I worked at Forbes when the New York Times debuted “Snowfall”, and it not only made a splash in our office, the admiration was felt industry-wide. Links to the piece were forwarded as quickly as memes were. It inspired the product department to see what else was possible with storytelling, and I suspect we weren’t the only media organization to feel that way. It was like nothing I had seen before in a digital publication, and certainly not one as austere as the New York Times. Looking at it at again, almost 10 years later, I still find it revolutionary. The design of the page, animated header, coupled with interview segments and video transformed a really interesting story into a beautiful and engaging digital experience. I only wish more publications had the resources to create such all-encompassing event for their features.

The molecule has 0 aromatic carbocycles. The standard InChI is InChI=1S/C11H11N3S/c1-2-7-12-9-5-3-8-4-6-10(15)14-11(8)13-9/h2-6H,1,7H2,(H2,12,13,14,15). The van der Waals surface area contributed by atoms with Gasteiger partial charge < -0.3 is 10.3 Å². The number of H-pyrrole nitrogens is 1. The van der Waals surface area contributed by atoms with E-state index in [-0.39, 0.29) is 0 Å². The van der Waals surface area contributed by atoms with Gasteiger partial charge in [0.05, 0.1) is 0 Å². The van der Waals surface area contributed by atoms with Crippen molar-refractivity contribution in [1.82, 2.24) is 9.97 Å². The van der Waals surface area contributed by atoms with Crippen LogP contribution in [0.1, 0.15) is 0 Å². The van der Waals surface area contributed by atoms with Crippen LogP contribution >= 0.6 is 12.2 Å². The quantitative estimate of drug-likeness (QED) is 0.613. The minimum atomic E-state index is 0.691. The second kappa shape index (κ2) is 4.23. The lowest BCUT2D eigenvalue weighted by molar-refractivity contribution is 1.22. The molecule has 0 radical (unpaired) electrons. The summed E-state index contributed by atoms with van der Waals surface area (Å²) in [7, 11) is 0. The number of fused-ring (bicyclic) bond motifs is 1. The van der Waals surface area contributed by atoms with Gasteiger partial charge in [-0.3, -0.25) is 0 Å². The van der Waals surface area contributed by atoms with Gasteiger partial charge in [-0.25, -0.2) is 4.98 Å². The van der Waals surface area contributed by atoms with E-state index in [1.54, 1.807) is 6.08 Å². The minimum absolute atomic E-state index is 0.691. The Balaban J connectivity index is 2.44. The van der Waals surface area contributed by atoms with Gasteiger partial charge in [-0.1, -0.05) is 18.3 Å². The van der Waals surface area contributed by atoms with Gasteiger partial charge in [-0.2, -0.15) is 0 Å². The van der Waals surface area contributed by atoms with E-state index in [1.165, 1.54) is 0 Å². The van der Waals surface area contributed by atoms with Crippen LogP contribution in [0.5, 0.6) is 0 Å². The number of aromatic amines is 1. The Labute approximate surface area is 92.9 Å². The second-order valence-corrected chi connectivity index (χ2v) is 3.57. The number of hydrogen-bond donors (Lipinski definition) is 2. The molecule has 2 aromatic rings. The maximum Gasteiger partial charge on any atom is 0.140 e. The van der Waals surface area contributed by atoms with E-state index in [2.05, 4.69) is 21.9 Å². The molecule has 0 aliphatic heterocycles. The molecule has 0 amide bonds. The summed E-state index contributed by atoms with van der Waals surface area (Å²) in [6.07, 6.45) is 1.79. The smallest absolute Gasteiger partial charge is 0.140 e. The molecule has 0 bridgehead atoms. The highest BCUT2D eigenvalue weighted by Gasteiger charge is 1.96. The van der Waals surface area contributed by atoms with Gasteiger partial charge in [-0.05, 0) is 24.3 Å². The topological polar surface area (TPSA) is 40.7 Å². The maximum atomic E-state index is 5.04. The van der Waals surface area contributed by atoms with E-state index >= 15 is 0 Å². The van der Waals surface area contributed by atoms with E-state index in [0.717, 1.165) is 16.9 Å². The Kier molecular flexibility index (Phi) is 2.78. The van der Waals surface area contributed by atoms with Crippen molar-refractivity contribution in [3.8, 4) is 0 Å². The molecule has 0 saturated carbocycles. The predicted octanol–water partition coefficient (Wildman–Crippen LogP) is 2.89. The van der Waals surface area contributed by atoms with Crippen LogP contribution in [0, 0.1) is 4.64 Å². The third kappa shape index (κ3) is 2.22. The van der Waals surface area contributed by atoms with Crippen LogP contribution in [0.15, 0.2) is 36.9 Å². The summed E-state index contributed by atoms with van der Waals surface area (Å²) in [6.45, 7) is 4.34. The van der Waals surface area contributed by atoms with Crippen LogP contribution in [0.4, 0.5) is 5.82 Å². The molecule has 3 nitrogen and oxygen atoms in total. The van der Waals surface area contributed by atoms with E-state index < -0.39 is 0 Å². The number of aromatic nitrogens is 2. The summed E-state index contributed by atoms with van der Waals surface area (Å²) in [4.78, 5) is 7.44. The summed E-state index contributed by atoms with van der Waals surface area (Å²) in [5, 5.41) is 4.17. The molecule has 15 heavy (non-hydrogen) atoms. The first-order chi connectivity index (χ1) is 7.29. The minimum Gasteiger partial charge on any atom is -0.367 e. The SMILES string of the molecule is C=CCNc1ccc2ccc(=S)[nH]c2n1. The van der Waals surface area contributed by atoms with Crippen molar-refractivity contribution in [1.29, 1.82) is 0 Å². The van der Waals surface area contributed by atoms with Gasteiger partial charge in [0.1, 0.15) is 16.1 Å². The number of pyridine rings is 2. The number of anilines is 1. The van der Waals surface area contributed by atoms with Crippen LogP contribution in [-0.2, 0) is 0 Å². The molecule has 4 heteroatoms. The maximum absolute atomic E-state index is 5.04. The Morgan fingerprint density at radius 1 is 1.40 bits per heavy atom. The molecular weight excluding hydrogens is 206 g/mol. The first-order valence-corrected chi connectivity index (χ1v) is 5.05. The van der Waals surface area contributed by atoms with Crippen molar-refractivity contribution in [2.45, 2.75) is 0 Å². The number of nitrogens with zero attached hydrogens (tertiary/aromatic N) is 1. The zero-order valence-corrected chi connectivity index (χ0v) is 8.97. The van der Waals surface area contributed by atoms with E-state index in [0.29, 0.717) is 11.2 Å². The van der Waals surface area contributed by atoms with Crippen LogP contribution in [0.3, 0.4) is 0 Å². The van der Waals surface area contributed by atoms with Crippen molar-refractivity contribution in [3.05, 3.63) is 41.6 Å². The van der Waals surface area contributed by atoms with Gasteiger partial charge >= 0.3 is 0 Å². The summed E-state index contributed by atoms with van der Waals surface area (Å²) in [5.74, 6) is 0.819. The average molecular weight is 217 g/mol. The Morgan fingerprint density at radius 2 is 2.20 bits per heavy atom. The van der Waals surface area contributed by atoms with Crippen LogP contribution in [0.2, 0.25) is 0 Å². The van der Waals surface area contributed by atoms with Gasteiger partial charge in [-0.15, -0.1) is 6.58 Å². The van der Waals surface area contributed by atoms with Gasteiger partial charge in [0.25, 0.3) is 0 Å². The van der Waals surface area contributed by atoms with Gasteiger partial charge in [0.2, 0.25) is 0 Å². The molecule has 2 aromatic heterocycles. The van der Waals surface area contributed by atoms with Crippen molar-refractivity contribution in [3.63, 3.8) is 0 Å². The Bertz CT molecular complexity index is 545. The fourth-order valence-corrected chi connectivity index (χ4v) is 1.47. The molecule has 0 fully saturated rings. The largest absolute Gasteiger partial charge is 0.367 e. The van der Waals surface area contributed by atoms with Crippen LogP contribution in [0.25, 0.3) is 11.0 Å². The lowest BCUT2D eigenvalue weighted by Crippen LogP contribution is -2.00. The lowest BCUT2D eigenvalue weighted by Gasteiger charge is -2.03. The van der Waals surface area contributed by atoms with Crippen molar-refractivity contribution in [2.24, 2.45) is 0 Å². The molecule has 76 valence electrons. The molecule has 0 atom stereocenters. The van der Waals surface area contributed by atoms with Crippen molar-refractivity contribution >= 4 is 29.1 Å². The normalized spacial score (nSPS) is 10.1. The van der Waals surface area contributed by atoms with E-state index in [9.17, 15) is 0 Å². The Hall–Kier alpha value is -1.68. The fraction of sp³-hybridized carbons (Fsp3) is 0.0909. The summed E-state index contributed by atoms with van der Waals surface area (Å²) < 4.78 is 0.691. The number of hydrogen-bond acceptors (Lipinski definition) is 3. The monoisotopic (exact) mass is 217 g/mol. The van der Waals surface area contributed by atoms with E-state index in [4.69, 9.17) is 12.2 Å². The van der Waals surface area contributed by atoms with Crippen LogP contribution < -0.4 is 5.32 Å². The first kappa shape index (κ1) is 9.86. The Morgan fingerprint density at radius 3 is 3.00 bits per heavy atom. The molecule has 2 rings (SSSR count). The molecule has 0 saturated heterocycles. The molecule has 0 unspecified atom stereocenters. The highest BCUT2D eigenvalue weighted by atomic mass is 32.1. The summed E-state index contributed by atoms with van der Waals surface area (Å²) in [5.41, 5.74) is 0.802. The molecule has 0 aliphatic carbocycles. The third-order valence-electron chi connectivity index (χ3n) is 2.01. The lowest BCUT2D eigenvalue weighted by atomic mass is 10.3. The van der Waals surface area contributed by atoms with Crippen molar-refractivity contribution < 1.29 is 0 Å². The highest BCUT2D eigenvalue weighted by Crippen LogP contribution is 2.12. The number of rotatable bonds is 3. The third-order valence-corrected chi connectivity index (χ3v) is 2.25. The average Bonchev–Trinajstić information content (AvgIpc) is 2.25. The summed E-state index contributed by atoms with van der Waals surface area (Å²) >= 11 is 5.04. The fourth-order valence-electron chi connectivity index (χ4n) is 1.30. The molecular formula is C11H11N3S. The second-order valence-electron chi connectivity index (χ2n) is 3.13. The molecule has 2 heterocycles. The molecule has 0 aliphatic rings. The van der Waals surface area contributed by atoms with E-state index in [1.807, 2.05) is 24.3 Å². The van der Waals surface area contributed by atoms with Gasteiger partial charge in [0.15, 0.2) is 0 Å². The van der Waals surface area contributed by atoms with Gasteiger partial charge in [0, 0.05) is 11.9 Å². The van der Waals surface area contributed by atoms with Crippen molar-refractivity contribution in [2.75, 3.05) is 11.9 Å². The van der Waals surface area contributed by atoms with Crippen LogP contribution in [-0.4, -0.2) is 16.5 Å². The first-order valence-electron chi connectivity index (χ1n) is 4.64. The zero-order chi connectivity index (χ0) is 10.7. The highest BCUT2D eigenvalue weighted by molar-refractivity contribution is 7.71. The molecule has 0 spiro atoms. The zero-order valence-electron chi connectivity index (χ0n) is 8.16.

Wall Street Journal’s “Kowloon City” had a similar approach to the New York Times, but added more photographs, personal stories, sounds, and animations. Unfortunately, I wasn’t able to view many of the videos, presuming this is an older story that’s not being updated on the back end, but I still enjoyed it. There was a section labeled “people” where they illustrated lives of specific individuals which certainly added to color to an already interesting story that I knew nothing about when I clicked the link.
The Boston Globe’s “Bayla the Whale” story also featured photos and video, but didn’t seem to be as polished, modern, or aesthetically beautiful as the Wall Street Journal or New York Times digital experience. The story was indeed compelling – about a scientist racing to save a whale that found itself covered in rope, seemingly to succeed but only finding out later he ‘failed’, however, it was richly layered with histories of the scientist, whales, and whales’ plight in the world. As a story, it was wonderful, but compared to the other experiences, it didn’t measure up.